Download
production plant layout 1 n.
Skip this Video
Loading SlideShow in 5 Seconds..
Production Plant Layout (1) PowerPoint Presentation
Download Presentation
Production Plant Layout (1)

Production Plant Layout (1)

591 Views Download Presentation
Download Presentation

Production Plant Layout (1)

- - - - - - - - - - - - - - - - - - - - - - - - - - - E N D - - - - - - - - - - - - - - - - - - - - - - - - - - -
Presentation Transcript

  1. Production Plant Layout (1) • Facility Layout Problem: design problem • locations of activities • dimensions • configurations • No overall algorithm exists

  2. Design problem Greenfield Location of one new machine Production Plant Layout (2) Production Plant Layout (2) • Reasons: • new products • changes in demand • changes in product design • new machines • bottlenecks • too large buffers • too long transfer times

  3. Product Layout Logistics Process Design

  4. Production Plant Layout (3) • Goals (examples): • minimal material handling costs • minimal investments • minimal throughput time • flexibility • efficient use of space

  5. Production Plant Layout (4) • Restrictions: • legislation on employees working conditions • present building (columns/waterworks) • Methods: • Immer: The right equipment at the right place to permit effective processing • Apple: Short distances and short times

  6. Goals Production Plant Layout • Plan for the preferred situation in the future • Layout must support objectives of the facility • No accurate data  layout must be flexible

  7. 1 Flow 2 Activities Analysis 3 Relationship diagram 4 Space requirements 5 Space available 6 Space relationship diagram Search 7 Reasons to modify 8 Restrictions 9 Layout alternatives Selection 10 Evaluation Systematic Layout Planning Muther (1961) 0 Data gathering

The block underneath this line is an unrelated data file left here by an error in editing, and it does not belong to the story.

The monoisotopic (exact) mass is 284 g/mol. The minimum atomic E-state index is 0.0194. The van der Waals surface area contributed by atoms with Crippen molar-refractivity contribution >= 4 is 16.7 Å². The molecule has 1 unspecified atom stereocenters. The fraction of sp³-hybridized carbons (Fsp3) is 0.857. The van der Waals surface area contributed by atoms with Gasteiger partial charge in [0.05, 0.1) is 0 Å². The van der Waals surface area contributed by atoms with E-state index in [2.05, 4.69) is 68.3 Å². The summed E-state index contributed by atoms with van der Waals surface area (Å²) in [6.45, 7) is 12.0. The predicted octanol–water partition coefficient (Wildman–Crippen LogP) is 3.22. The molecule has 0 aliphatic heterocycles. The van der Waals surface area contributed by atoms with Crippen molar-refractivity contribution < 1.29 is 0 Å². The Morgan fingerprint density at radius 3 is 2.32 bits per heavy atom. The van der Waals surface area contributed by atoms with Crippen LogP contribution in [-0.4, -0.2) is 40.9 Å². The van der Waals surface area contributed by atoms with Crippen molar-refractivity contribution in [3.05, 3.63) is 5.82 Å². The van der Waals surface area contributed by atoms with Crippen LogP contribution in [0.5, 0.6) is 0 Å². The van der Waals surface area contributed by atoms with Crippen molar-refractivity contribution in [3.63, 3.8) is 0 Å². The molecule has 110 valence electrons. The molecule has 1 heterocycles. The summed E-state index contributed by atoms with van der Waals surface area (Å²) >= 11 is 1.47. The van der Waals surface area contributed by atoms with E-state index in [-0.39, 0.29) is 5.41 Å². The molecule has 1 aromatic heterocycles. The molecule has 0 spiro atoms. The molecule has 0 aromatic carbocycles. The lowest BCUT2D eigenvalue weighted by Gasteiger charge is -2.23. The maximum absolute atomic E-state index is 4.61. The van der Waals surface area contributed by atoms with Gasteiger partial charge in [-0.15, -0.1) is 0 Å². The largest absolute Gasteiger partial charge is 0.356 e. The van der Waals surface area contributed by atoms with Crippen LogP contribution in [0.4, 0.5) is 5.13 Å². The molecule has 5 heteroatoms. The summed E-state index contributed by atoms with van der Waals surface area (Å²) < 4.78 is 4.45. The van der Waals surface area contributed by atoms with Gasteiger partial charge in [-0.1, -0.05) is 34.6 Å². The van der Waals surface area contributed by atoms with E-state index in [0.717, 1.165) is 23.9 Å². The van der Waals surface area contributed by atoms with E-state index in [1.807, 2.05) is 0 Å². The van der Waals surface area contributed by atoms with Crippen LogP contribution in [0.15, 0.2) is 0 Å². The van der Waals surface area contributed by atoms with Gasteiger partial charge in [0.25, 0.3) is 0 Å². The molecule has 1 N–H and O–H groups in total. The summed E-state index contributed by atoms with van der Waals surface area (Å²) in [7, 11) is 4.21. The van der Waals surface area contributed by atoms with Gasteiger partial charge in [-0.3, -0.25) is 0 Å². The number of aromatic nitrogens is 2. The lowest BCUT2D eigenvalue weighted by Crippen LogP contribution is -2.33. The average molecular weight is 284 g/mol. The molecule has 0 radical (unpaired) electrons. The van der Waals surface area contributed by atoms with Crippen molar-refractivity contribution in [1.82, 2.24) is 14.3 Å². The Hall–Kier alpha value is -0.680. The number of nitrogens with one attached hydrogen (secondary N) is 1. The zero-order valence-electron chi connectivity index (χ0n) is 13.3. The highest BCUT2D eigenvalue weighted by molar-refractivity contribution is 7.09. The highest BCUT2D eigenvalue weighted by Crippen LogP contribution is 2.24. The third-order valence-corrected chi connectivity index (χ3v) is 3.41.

8. product design sequence of assembly operations machines layout (assembly) line 0 - Data gathering (1) • Source: product design • BOM • drawings • “gozinto” (assembly) chart, see fig 2.10 • redesign, standardization  simplifications

  9. 0 - Data gathering (2) • Source: Process design • make/buy • equipment used • process times operations process chart (fig 2.12) assembly chart operations precedence diagram (fig 2.13)

  10. 0 - Data gathering (3) • Source: Production schedule design • logistics: where to produce, how much product mix • marketing: demand forecast production rate • types and number of machines • continuous/intermittent • layout  schedule

  11. 1/2 - Flow and Activity Analysis • Flow analysis: • Types of flow patterns • Types of layout  flow analysis approaches • Activity relationship analysis

  12. 1/2 - Flow analysis and activity analysis Flow analysis • quantitative measure of movements between departments:material handling costs Activity analysis • qualitative factors

  13. Raw material Finished product Flow analysis • Flow of materials, equipment and personnel layout facilitates this flow

  14. R S R S S long line R Types of flow patterns • Horizontal transport P = receiving S = shipping

  15. Layout volumes of production variety of products • volumes: what is the right measure of volume from a layout perspective? • variety  high/low commonality layout type

  16. Types of layout • Fixed product layout • Product layout • Group layout • Process layout

  17. Fixed product layout • Processes  product (e.g. shipbuilding)

  18. Product layout (flow shop) • Production line according to the processing sequence of the product • High volume production • Short distances

  19. Process layout (Job shop) • All machines performing a particular process are grouped together in a processing department • Low production volumes • Rapid changes in the product mix • High interdepartmental flow

  20. Group layout • Compromise between product layout and process layout • Product layouts for product families  cells (cellular layout) • Group technology

  21. product layout group layout process layout production volume product variety Production volume and product variety determines type of layout

  22. Layout determines • material handling • utilization of space, equipment and personnel (table 2.2) Flow analysis techniques • Flow process charts  product layout • From-to-chart  process layouts

  23. Activity relationship analysis • Relationship chart (figure 2.24) • Qualitative factors (subjective!) • Closeness rating (A, E, I, O, U or X)

  24. 3 - Relationship diagrams • Construction of relationships diagrams: diagramming • Methods, amongst others: CORELAP

  25. Relationship diagram (1) • Spatial picture of the relationships between departments • Constructing a relation diagram often requires compromises. What is closeness? 10 or 50 meters? • See figure 2.25